Companies with pricing power well suited to inflationary times
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Companies with extraordinary pricing power are the backbone of healthy portfolios in inflationary times, says Kathrin Forrest, an equity investment specialist with Capital Group Canada.
Given May’s posted inflation rate of 7.7% in Canada and 8.6% in the U.S., she said it’s time for equities investors to be more selective.
“Some companies are much better positioned to navigate higher inflation,” Forrest said. “An active portfolio of select companies with strong pricing power can help investors thrive in the years ahead.”
Speaking on the Soundbites podcast, she said wages and raw materials prices have skyrocketed, with the latter rising by 38.4% for manufacturers operating in Canada in May.
“As companies face higher costs, their profit margins, earnings and ultimately returns for investors are put under pressure unless they can raise prices without meaningfully impacting demand for their products. And that is what pricing power refers to.”
Forrest said certain industries and companies have more flexibility to adjust prices. In the pharmaceutical industry, for example, supply is generally protected by patents. In the case of luxury goods, brand recognition and exclusivity limit price sensitivity. And in the tech space, highly specialized companies like computer chip manufacturers enjoy greater pricing latitude because of the uniqueness of their products.
Among such companies, she said, even greater advantage is conferred on those with high and stable margins, as well as those at low risk of facing disruption or new competitors.
“A really good example of a company with strong pricing policy is the Dutch chip component manufacturer ASML [Holding NV],” she said. Within an industry marked by roaring demand and consolidating supply, she said ASML is well-placed to thrive.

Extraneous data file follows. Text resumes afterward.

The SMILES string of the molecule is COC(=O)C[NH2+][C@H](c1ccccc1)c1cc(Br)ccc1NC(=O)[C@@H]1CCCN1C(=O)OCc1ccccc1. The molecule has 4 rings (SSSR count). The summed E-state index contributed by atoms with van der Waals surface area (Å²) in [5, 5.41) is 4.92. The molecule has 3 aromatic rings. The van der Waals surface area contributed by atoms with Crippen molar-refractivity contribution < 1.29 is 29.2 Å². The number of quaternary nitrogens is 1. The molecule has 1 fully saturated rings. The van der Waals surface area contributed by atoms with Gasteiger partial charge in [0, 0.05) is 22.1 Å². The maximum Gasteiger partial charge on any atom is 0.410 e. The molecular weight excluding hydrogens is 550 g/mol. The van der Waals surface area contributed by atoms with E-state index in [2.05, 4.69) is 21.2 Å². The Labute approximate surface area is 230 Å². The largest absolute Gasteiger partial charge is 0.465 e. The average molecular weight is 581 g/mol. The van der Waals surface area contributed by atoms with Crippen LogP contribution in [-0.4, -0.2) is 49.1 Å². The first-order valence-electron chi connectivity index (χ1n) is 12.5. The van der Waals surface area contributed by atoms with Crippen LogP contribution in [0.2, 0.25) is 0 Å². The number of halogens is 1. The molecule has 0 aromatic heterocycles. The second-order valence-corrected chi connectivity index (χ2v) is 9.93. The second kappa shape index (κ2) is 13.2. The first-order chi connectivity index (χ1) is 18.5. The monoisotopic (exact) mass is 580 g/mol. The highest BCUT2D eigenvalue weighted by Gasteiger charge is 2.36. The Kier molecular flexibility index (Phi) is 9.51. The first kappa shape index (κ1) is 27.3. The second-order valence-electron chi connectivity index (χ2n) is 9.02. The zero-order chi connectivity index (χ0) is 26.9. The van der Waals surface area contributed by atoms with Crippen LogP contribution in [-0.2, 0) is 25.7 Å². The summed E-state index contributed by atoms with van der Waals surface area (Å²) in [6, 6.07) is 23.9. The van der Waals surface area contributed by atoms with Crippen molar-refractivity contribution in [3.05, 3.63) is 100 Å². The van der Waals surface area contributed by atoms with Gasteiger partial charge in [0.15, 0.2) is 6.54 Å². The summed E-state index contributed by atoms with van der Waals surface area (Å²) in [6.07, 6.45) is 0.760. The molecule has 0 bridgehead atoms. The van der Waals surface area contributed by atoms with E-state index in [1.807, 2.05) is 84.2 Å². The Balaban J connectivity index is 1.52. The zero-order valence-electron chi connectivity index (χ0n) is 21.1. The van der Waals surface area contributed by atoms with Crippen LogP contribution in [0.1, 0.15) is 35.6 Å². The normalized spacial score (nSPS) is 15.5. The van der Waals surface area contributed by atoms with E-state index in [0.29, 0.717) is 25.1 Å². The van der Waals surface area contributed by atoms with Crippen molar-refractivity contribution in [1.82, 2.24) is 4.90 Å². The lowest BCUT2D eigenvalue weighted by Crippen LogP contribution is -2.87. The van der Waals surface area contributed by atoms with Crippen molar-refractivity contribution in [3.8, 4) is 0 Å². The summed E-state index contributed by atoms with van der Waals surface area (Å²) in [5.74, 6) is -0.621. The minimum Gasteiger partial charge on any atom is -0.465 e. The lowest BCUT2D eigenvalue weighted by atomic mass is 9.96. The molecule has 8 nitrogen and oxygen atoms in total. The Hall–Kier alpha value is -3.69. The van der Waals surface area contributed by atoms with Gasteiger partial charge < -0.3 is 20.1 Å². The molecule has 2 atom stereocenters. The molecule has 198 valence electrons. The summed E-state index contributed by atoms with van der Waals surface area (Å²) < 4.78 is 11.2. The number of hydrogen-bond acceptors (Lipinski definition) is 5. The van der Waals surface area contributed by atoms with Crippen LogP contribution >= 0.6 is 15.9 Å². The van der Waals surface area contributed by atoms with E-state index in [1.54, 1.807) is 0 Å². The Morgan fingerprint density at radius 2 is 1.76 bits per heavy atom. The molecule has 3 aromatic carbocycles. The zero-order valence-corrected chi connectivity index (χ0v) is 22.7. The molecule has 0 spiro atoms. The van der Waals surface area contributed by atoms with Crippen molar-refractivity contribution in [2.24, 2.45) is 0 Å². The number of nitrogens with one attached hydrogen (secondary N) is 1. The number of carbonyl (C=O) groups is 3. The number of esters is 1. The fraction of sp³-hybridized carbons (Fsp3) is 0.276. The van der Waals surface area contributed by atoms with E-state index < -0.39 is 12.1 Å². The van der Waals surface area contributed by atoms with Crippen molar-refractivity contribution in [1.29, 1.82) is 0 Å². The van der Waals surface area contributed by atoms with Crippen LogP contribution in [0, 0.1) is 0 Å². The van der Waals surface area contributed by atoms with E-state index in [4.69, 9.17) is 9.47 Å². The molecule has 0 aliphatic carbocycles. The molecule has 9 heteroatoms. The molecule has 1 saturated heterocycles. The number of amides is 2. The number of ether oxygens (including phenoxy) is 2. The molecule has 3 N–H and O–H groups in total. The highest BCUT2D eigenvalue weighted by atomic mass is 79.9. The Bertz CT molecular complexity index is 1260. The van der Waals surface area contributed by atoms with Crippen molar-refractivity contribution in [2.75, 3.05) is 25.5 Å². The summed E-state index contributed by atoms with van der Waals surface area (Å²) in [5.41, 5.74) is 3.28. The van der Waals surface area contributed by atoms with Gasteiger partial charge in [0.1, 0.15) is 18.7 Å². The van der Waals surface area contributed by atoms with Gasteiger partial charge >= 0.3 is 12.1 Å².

“Then, in a very different industry, we could take a look at [Minn.-based] UnitedHealth Group,” she said. “Managed care companies like UnitedHealth Group are focused on reducing inefficiencies in the U.S. health care system. By delivering more value, UnitedHealth can maintain its pricing power while it also helps tackle a long-term problem in the U.S. health care system.”
But there are limits to pricing power, she said, as streaming service Netflix Inc. learned recently.
“It goes back to sustainability, how resilient demand is, and how much risk of disruption we see,” she said. “Netflix has increased subscription rates in the U.S. four times since 2014. And that was in an environment where they saw robust subscription growth globally. They’ve seen more limitations to that subscription growth more recently.”
Forrest said the fickle side of pricing power can be seen in the soft drink industry, where consumers might pay more for their favourite brands. But if the premium is too high, loyalty goes out the window.
“Soft drinks might have brand recognition and pricing power to a degree, but ultimately there is an ability for customers to switch to other products if they feel they’re not getting value for their money,” she said.
Her considerations about pricing power have led her to look for deeper structural qualities that will help companies offset the pressures of inflation.
“While we continue to look at pricing power, broader considerations around resilience have moved into the spotlight as well. They include strong cash flow generation ability, solid balance sheets, good capital allocation, and experienced management,” she said.
This article is part of the Soundbites program, sponsored by Canada Life. The article was written without sponsor input.